Tuck: Phil Mickelson Quits Memorial

I am writing this, not so much about an outrage at Phil Mickelson, but more about a general thought about the idea of quitting.  Capiche?

Lefty said the following to explain his decision, “I think mentally I’m a little bit fatigued,” Mickelson said. “I feel like it’s the responsibility of a player to see through your commitment and finish the tournament and so forth, and I’m kind of overruling that just a touch because I’m trying to think big picture on what’s the best way for me to get ready for the U.S. Open (in two weeks).”

Maybe I am the wrong person to judge this.  I am stubborn and never want to quit or give up on anything.  I can certainly understand someone in the position of power who has the freedom to make whatever decision they want with no fear of real consequence.  Basically you do as you please when you please, and how you please.  And on some level, we can all envy that.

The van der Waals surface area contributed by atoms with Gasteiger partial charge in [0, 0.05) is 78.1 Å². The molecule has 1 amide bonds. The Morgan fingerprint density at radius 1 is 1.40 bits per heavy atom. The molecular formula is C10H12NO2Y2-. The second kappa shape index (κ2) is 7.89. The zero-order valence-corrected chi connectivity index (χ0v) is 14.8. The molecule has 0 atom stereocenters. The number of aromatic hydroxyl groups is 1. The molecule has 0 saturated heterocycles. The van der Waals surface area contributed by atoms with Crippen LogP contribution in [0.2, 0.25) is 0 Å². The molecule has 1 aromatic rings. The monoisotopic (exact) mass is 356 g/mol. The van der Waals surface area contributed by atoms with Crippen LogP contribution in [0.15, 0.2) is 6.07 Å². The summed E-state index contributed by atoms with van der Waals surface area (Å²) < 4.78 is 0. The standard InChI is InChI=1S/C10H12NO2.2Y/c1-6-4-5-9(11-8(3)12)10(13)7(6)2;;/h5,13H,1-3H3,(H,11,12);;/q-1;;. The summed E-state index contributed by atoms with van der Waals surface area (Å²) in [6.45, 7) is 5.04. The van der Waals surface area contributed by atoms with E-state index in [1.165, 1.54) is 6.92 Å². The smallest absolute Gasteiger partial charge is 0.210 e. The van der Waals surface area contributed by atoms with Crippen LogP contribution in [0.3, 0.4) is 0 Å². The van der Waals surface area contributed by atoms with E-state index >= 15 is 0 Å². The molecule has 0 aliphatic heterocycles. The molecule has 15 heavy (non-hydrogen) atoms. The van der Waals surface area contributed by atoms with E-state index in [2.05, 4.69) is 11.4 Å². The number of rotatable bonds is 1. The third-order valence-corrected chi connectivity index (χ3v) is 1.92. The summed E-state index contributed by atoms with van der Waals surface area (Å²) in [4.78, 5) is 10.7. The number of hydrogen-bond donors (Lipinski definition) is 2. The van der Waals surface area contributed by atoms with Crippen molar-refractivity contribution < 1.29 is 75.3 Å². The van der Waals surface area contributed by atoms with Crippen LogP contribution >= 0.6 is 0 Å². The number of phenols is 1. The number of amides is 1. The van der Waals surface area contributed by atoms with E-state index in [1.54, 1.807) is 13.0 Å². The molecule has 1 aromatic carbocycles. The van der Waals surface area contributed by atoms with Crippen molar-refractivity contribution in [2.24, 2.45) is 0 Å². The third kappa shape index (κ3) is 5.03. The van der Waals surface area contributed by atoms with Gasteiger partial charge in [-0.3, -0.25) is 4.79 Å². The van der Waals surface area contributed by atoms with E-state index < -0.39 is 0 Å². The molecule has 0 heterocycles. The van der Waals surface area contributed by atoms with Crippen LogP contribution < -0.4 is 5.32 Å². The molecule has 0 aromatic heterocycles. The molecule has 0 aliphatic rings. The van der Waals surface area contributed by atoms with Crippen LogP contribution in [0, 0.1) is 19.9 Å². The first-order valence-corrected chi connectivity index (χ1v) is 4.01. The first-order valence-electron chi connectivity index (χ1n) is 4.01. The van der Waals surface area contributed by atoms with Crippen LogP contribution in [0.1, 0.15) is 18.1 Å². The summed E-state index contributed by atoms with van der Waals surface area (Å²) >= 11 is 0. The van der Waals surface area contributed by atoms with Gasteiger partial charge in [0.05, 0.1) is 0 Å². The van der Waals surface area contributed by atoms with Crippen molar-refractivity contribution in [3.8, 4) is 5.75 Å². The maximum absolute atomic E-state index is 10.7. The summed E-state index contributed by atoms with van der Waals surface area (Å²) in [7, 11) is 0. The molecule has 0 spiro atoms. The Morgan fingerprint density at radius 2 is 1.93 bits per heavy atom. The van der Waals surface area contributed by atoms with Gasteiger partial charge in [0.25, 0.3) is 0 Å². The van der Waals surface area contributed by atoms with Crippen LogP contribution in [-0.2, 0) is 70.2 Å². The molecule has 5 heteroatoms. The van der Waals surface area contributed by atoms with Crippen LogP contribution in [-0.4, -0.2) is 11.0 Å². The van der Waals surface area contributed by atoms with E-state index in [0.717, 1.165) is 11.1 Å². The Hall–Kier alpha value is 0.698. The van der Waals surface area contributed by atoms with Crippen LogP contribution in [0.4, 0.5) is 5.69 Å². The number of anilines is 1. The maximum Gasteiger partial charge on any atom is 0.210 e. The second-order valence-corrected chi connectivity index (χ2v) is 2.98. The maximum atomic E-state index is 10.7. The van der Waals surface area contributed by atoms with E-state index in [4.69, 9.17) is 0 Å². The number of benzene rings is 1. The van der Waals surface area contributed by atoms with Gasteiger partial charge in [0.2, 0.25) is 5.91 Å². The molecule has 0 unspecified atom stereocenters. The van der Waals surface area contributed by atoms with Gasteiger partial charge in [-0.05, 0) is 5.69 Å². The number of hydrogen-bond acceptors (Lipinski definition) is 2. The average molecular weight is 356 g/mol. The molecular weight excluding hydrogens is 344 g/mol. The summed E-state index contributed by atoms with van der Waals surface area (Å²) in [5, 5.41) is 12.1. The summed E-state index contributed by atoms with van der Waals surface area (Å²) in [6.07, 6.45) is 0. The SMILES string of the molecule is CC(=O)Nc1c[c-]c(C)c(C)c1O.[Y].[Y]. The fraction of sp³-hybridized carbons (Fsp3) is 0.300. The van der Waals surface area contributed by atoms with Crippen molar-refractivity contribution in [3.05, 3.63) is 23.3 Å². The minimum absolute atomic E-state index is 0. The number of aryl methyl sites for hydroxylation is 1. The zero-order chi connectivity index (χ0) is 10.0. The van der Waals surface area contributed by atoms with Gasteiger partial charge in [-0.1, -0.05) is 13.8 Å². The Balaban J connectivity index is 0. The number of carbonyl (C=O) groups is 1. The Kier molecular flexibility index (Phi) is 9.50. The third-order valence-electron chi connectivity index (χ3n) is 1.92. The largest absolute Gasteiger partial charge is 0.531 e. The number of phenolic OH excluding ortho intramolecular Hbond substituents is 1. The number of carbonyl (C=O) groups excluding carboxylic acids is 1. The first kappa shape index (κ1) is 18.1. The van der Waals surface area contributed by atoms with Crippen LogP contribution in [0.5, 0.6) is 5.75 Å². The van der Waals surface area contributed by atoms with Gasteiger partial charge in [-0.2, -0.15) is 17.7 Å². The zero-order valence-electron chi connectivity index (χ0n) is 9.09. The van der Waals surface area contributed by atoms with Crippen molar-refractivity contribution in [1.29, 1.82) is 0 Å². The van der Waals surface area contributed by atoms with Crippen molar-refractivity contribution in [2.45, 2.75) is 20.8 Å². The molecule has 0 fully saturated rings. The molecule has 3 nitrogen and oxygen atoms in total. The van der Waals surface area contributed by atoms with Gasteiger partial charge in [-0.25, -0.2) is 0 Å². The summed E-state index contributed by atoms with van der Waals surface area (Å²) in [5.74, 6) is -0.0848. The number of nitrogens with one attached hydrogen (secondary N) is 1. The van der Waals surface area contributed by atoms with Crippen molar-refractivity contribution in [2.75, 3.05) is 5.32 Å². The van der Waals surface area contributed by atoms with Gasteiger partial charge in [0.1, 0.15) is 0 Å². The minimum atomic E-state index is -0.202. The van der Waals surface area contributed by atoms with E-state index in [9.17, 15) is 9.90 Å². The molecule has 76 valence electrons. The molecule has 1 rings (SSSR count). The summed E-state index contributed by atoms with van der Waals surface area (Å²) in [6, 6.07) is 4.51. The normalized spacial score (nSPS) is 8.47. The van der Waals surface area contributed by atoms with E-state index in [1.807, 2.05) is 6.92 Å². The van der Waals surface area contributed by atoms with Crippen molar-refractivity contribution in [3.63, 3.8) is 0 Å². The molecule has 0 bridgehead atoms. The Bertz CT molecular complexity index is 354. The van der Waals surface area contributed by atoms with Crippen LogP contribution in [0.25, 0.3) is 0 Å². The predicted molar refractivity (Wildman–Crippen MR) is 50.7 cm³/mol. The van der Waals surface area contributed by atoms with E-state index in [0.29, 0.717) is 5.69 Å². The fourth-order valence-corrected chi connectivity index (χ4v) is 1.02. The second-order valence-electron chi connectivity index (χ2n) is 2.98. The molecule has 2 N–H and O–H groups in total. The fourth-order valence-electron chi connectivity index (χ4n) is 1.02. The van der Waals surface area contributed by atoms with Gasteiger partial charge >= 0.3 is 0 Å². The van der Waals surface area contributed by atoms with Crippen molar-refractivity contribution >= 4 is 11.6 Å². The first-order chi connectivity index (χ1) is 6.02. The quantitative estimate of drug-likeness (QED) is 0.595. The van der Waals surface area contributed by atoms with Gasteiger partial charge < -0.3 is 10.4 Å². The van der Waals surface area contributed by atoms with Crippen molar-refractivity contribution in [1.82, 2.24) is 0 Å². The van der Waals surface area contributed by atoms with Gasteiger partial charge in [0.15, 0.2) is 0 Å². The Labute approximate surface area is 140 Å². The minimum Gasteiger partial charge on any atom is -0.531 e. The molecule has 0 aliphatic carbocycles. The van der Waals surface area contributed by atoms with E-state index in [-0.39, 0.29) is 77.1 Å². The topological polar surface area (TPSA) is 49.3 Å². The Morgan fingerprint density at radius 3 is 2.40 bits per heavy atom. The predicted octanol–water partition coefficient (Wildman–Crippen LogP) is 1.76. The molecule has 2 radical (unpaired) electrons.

But on the surface viewing, Mickelson quit because he wasn’t playing well and didn’t want to play another round on Friday.  Viewing a future event (in this case, a major) as more important than a current commitment is understandable, in the big picture, as he puts it.  Clearly we will remember him winning the US Open far more than the Memorial.

But that is simply a misleading argument on his behalf.  He wouldn’t have quit to prepare for another tournament if he shot a 72.  Or a 74.  Maybe even a 76.  He didn’t quit to prepare for anything.  He quit because he was unhappy and didn’t want to compete to make a cut.

I think, and this might be crazy, but I think you train your mind and body to win.  And part of that is fighting through obstacles.  Even when it appears there is no hope, you play it out.  If you train yourself to allow for acceptance of defeat then you will react differently when you don’t perform under pressure.

Am I overthinking this?  You can decide that for yourself.  Like, I said to start, this is less about Mickelson and more about the idea of quitting.

If Mickelson was mentally fatigued, he should have just rested until the US Open.  I wonder if he is mentally fatigued in two weeks, if he’ll just quit after one round there?  What do you think?